VRE was isolated from a total of 157 hospitalized patients during the period from May 1996 through April 1998. All isolates were identified as E. faecium. Two patients in the infectious disease ward carried VRE in June and July 1996. The outbreak began in October 1996 in Meilahti Hospital, where several patients in two wards were found to have VRE colonization. From January to March 1997, the VRE isolates were encountered in three other hospitals in the Helsinki area. Ninety-one percent of the new VRE isolates were encountered in surveillance fecal samples, while 9% were found in clinical samples. All E. faecium isolates with disc diffusion zone diameters of <17 mm for vancomycin were confirmed to be VRE by the Etest and multiplex PCR.

PFGE of VRE isolates.

Of the 157 VRE isolates collected from separate patients, 155 were stored for studies of molecular epidemiology. In Fig. Fig.1,1, their karyotypes and resistance genotypes are presented by the date of the first positive culture for the isolates. Sixty-six percent of the isolates were of karyotype I, 22% were of karotype II, and 18 isolates were of 16 other karyotypes (types III to XVIII). Six patients colonized with VRE were subsequently found to be colonized with both type I and type II isolates. None of the 12 VRE isolates collected from 1992 to 1995 belonged to type I or II.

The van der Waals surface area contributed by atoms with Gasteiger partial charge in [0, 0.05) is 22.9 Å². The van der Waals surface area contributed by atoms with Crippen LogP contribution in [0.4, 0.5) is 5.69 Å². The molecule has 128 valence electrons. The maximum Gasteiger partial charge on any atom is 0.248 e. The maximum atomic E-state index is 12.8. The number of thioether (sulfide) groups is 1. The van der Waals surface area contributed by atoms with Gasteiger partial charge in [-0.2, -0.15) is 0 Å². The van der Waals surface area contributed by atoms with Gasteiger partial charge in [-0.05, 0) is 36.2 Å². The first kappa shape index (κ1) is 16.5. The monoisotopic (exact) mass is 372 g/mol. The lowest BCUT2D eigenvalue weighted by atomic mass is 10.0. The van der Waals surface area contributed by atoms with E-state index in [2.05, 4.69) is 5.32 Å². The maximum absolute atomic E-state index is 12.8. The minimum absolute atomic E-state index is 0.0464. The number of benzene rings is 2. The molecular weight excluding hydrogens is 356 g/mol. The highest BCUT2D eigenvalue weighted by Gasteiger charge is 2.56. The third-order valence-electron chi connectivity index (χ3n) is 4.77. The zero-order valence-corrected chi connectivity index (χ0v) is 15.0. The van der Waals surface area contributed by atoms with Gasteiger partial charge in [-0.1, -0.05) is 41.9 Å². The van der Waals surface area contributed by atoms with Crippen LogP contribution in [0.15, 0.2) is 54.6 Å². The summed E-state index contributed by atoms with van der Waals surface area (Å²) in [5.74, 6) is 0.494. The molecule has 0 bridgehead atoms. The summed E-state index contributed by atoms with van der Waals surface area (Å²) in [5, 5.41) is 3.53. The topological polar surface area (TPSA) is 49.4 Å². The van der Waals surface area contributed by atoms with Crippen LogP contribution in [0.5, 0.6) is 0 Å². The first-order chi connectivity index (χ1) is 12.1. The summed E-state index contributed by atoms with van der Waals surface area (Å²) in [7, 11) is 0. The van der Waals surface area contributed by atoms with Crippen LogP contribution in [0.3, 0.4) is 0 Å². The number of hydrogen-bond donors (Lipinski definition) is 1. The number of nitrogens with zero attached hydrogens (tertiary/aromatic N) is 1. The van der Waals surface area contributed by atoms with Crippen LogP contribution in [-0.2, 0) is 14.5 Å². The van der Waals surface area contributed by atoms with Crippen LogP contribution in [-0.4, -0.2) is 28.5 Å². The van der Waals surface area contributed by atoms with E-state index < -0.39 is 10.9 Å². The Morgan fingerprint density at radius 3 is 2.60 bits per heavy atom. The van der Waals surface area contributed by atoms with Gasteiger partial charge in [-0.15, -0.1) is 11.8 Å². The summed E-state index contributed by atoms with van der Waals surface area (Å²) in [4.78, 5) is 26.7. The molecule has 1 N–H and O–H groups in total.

FIG. 1
PFGE patterns and resistance genotypes of 155 VRE isolates in the Helsinki area.

van genotypes.

All 103 VRE type I isolates possessed the vanB gene, but in addition, 5 isolates had the vanA gene (vanA+B isolates) (Fig. (Fig.1).1). One of the vanA+B isolates was not collected from the patient's first VRE-positive fecal sample.

Of the 34 VRE type II isolates, 27 contained the vanA gene and 7 contained the vanB gene. All the isolates with only vanB had the VanB phenotype (i.e., were teicoplanin susceptible), and correspondingly, all the vanA isolates had the VanA phenotype.

Furthermore, 18 isolates that belonged to neither karyotype I nor karyotype II were found. They displayed 16 different karyotypes; 9 had vanA and 9 had vanB.

Location of vanA resistance gene.

The undigested DNAs (containing both chromosomal and plasmid DNAs) of seven subtypes of VRE type II strains possessing vanA were separated by PFGE and were transferred to nylon membranes for hybridization with the vanA probe. Five isolates showed a band of 120 kb which hybridized with the vanA probe. The undigested DNAs of two VRE type II isolates repeatedly did not show any bands by PFGE; the chromosomal DNA presumably stayed in the well. ClaI digests of plasmids derived from these two isolates did not hybridize with the vanA probe, but ClaI digests of genomic DNA hybridized with the probe, indicating the chromosomal location of vanA in two isolates.